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CRISPR-Cas9 corrects Duchenne muscular dystrophy exon 44 deletion mutations in mice and human cells

Abstract
Mutations in the dystrophin gene cause Duchenne muscular dystrophy (DMD), which is characterized by lethal degeneration of cardiac and skeletal muscles. Mutations that delete exon 44 of the dystrophin gene represent one of the most common causes of DMD and can be corrected in ~12% of patients by editing surrounding exons, which restores the dystrophin open reading frame. Here, we present a simple and efficient strategy for correction of exon 44 deletion mutations by CRISPR-Cas9 gene editing in cardiomyocytes obtained from patient-derived induced pluripotent stem cells and in a new mouse model harboring the same deletion mutation. Using AAV9 encoding Cas9 and single guide RNAs, we also demonstrate the importance of the dosages of these gene editing components for optimal gene correction in vivo. Our findings represent a significant step toward possible clinical application of gene editing for correction of DMD.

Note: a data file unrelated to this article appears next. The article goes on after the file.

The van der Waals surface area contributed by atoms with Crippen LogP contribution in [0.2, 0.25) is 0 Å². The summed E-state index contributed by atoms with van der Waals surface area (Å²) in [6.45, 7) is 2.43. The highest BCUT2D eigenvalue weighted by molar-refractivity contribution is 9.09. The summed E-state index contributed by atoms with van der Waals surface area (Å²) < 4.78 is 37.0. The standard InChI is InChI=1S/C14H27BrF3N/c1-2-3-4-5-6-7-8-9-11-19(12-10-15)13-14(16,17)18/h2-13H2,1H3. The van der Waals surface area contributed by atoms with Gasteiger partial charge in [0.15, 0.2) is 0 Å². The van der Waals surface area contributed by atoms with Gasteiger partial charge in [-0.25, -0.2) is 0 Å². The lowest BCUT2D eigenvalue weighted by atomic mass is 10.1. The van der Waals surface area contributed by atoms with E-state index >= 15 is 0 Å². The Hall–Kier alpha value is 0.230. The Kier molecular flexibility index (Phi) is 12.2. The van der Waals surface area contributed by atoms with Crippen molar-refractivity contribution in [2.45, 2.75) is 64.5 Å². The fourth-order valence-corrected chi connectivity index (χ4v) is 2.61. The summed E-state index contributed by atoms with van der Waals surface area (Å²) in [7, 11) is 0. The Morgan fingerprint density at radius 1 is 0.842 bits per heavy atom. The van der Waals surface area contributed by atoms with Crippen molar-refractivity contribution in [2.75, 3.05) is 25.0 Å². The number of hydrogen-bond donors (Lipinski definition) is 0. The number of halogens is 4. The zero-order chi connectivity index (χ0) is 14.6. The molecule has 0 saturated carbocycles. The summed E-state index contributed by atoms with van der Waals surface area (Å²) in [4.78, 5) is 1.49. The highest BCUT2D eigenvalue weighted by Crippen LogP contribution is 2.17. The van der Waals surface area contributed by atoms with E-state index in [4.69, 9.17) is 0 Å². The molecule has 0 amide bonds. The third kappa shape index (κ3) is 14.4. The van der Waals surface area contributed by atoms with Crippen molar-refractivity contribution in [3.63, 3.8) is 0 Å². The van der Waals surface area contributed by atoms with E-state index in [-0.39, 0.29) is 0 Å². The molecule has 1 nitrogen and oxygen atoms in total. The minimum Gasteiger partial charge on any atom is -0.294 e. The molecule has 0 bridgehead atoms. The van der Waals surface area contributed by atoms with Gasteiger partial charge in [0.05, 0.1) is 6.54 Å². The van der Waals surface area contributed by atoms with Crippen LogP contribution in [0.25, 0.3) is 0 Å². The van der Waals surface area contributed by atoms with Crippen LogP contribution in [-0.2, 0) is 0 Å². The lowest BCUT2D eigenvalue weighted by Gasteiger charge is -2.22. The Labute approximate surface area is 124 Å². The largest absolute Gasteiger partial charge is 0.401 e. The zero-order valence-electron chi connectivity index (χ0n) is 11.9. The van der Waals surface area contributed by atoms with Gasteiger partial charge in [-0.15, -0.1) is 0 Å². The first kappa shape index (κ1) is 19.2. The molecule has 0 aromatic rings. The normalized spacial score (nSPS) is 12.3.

To view the full paper, visit Science Advances.

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